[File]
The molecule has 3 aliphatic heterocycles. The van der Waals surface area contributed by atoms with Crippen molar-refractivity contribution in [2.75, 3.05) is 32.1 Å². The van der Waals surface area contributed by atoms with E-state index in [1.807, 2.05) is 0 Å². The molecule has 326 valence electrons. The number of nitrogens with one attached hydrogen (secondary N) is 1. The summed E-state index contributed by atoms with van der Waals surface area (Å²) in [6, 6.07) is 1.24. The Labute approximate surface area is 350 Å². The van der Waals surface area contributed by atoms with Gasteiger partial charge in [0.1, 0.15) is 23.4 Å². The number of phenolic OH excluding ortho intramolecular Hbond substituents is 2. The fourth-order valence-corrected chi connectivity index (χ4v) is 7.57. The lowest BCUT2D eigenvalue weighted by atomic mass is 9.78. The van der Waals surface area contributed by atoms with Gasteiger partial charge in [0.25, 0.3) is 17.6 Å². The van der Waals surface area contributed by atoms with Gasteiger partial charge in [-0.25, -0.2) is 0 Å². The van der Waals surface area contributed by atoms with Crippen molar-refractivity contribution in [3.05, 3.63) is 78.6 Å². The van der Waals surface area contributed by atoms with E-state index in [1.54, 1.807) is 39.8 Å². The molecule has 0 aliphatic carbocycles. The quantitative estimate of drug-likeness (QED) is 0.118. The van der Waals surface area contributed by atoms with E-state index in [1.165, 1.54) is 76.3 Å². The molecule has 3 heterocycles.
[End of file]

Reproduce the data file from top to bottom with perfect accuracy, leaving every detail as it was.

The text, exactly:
The molecule has 3 aliphatic heterocycles. The van der Waals surface area contributed by atoms with Crippen molar-refractivity contribution in [2.75, 3.05) is 32.1 Å². The van der Waals surface area contributed by atoms with E-state index in [1.807, 2.05) is 0 Å². The molecule has 326 valence electrons. The number of nitrogens with one attached hydrogen (secondary N) is 1. The summed E-state index contributed by atoms with van der Waals surface area (Å²) in [6, 6.07) is 1.24. The Labute approximate surface area is 350 Å². The van der Waals surface area contributed by atoms with Gasteiger partial charge in [0.1, 0.15) is 23.4 Å². The number of phenolic OH excluding ortho intramolecular Hbond substituents is 2. The fourth-order valence-corrected chi connectivity index (χ4v) is 7.57. The lowest BCUT2D eigenvalue weighted by atomic mass is 9.78. The van der Waals surface area contributed by atoms with Gasteiger partial charge in [0.25, 0.3) is 17.6 Å². The van der Waals surface area contributed by atoms with Gasteiger partial charge in [-0.25, -0.2) is 0 Å². The van der Waals surface area contributed by atoms with Crippen molar-refractivity contribution in [3.05, 3.63) is 78.6 Å². The van der Waals surface area contributed by atoms with E-state index in [1.54, 1.807) is 39.8 Å². The molecule has 0 aliphatic carbocycles. The quantitative estimate of drug-likeness (QED) is 0.118. The van der Waals surface area contributed by atoms with E-state index in [1.165, 1.54) is 76.3 Å². The molecule has 3 heterocycles.